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When thinking of bands in terms of their artistic approach to their craft and how they are able to hone their skills, very few folk bands compare to that of Fleet Foxes. The six piece baroque-pop act hails from Seattle, and have been working at their sound ever since they first formed back in 2006. High school friends Robin Pecknold (lead vocals/guitar) and Skyler Skjelset (guitar/vocals) added more talented musicians to their ranks as the years went by such as Casey Wescott (keys/vocals/mandolin), Christian Wargo (bass/vocals), and Nicholas Peterson (percussion). Two years after their formation, Fleet Foxes released their debut EP, Sun Giant. This was met with both critical and commercial success, including Pitchfork naming it their #1 album of the year. Following Sun Giant, Fleet Foxes went on to release two full length albums in 2008 and 2011, one of which (Helplessness Blues) would go on to be nominated for a grammy for “Best New Folk Album”. After riding high on the folk rock charts for quite some time, the band decided to take a break from making music. This six year hiatus proved to be quite fruitful, as Fleet Foxes went on to put out their third studio LP late last year, Crack-up. Every album Fleet Foxes churns out seems to shroud the band in even greater artistic triumphs, including Pecknold’s lyricism.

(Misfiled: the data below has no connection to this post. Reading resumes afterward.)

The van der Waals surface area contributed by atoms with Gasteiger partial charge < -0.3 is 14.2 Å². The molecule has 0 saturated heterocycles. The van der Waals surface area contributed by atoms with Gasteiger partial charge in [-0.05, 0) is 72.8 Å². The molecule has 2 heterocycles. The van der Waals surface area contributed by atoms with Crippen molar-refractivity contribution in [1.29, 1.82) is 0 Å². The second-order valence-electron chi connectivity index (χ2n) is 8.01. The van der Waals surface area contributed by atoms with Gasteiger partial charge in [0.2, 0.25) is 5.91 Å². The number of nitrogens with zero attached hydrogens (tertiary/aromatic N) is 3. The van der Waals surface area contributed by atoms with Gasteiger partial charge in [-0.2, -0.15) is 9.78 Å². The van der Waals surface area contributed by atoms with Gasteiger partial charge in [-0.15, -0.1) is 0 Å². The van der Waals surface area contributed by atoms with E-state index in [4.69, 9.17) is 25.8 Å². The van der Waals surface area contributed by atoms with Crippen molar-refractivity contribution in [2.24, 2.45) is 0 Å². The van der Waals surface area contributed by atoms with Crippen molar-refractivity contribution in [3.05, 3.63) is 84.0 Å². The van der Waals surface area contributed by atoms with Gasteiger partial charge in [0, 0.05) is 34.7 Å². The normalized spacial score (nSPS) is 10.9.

At their last stop on their current headlining tour across North America, Fleet Foxes played one of the more genuine and earnest shows Artpark has seen in quite some time. Their hour and thirty minute set was jam-packed with favorites from their entire discography. It was not the least bit surprising to see just how warm and rich Pecknold and company were when playing to the packed Lewiston crowd. The way all five members were able to harmonize and play their instruments so well was a true mark on their ability as both performers and musicians. Their final U.S. show of their 2018 touring run was perfectly placed in terms of location. The scenic sunset in the background, which made the mountains surrounding the outdoor amphitheater glow bright, truly felt atmospheric in the sense that nature is another big influence on Fleet Foxes’s sound. Although their tunes may be slow considering they are on the more technical side of folk, the infectious dancing of the crowd seemed to spur the guys on. Closing out the night with “Oliver James” and “Helplessness Blues”, Fleet Foxes seemed to appreciate the attentiveness of the crowd throughout the night. It was quite obvious that many devoted fans where part of the crowd. As the night came to it’s conclusion and the sun had set, Fleet Foxes warmed the masses with their heartfelt and technically sound performance which left many deeply satisfied.